COVID-19: Yes, we are open! See how we're protecting the health of our customers and protecting their property.
CLICK HERE

It is pretty hard to forgive termites after having your property destroyed by them. And you should not think too highly of termites, because many termites, especially some from North America, are downright damaging to the environment. In fact, some studies suggest that termites contribute to greenhouse gas emissions. Then again, there are many species of termites on this planet, and not all of them are so damaging. Most termites are not damaging to property or the environment, and they prefer to spend their lives in hiding. There is strong evidence that shows some termite species as being beneficial to the environment.httpdevelopment.innovativepestsolutions.comtermite

All termites are somewhat beneficial in that they consume cellulose, which is the most abundant organic compound on earth. This is not good if termites choose the wood in your home to feed on, but the natural environment if full of dead plant life that needs to be removed in order to allow for new plant life to grow in its place. Termites are perfect for consuming this dead plant life since they consume such high amounts of cellulose. Once termites consume all of the dead plant life in a particular region, the soil is once again free to receive the nutrients necessary to produce more plant life. If you think that termites are not numerous enough to consume an entire regions worth of dead plant life, then you would be wrong. In fact, some underground termite nests spread fifty meters in all directions. Also, the combined mass of all termites on earth is estimated to be around 445 million tons.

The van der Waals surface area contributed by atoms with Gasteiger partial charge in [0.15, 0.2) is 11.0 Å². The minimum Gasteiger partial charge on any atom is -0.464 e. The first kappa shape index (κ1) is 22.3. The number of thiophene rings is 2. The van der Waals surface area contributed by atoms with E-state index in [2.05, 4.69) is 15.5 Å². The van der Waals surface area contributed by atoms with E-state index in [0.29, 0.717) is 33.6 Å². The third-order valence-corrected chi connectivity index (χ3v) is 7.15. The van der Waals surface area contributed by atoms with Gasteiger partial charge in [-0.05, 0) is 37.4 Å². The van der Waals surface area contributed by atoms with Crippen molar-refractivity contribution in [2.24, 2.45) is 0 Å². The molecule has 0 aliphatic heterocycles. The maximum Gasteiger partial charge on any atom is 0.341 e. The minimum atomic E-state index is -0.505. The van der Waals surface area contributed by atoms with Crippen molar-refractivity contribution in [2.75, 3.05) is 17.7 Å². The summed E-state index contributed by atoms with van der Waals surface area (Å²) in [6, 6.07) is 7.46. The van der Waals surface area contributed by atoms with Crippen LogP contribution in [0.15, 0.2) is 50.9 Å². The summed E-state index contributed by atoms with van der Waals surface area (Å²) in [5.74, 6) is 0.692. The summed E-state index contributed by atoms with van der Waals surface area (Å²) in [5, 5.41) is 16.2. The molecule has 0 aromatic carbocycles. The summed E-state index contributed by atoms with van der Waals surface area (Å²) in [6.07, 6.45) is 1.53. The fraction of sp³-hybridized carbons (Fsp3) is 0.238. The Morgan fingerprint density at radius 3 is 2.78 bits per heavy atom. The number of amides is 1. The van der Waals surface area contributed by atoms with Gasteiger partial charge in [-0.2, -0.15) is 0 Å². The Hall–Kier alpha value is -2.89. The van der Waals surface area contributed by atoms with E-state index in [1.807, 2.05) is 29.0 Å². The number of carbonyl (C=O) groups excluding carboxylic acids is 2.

Termites also produce unique saliva, which they use to build vast underground tunnels. This underground tunnel building allows soil to receive the oxygen necessary for plant life to grow. In other words, termites essentially aerate the soil in regions where they are active. This means that crops located near termite colonies could actually improve crop yields, and there has already been one study that demonstrates this occurrence. More studies are necessary in order to understand the extent to which termites benefit the natural environment.

Have you ever spotted a termite nest that looked like a tall mound of dirt? If you have, then where were you located when you spotted the nest?